Pierini is a visiting scholar at Carnegie Europe, where his research focuses on developments in the Middle East and Turkey from a European perspective.
Marc Pierini is a visiting scholar at Carnegie Europe, where his research focuses on developments in the Middle East and Turkey from a European perspective.
Pierini was a career EU diplomat from December 1976 to April 2012. He was EU ambassador and head of delegation to Turkey (2006–2011) and ambassador to Tunisia and Libya (2002–2006), Syria (1998–2002), and Morocco (1991–1995). He also served as the first coordinator for the Euro-Mediterranean Partnership, or the Barcelona Process, from 1995 to 1998 and was the main negotiator for the release of the Bulgarian hostages from Libya from 2004 to 2007.
Pierini served as counselor in the cabinet of two European commissioners: Claude Cheysson, from 1979 to 1981, and Abel Matutes, from 1989 to 1991. He has published three essays in French: “Le prix de la liberté,” “Télégrammes diplomatiques,” and “Où va la Turquie?.”
Pierini is a member of the International Council of the Museum of European and Mediterranean Civilizations in Marseille.
Brussels and Ankara have a long to-do list ahead of them. But domestic politics on both sides could interfere with this schedule.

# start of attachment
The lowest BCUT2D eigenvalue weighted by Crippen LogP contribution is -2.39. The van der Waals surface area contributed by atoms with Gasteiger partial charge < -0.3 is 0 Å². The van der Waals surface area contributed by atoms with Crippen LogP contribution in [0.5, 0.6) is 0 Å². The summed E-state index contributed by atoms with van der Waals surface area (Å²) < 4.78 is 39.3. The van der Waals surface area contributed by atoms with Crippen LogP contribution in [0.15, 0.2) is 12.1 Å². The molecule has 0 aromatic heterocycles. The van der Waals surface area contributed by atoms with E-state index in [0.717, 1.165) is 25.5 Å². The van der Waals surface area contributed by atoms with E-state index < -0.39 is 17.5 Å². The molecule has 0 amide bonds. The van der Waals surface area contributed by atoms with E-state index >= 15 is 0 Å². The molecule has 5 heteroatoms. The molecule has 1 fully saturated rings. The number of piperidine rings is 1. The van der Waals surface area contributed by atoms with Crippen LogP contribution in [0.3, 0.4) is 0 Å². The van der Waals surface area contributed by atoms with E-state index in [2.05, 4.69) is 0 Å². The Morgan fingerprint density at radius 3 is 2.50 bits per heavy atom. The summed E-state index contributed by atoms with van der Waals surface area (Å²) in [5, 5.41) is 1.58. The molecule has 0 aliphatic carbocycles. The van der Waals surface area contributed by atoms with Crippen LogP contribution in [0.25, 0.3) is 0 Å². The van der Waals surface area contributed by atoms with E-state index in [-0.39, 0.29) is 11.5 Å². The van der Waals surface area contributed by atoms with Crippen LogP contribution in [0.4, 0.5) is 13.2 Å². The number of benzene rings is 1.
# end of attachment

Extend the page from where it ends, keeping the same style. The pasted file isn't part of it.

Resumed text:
Despite recent—and harsh—rhetoric, one hopes that Brussels and Ankara find the common ground to work on their many mutual interests.
At a meeting in Saint Petersburg between the Russian and Turkish presidents, an opportunistic convergence of minds could emerge between the two leaders.
Turkey’s failed coup attempt raises three concerns for Western leaders: military reliability, the rule of law, and an ideological drift away from the West.
Ankara’s recent foreign policy shifts on Israel and Russia have been welcomed in the West. But a number of unanswered questions about Turkey’s future remain.
EU leaders need to withstand Ankara’s emotional narrative and postpone Turkey’s EU accession negotiations until better times.
A major deal between the EU and Turkey on refugee exchanges and visa liberalization is in imminent danger of coming apart at the seams.
Long gone are the days when Turkey was seen as the model Muslim country on its way to democracy.
Germany’s decision to undercut its European partners on a refugee deal with Turkey has proved fatal for any hope of a consistent EU policy on the issue.
Brussels and Ankara need to reset their relationship by focusing not only on a recent agreement to deal with refugees but also on broader bases for cooperation.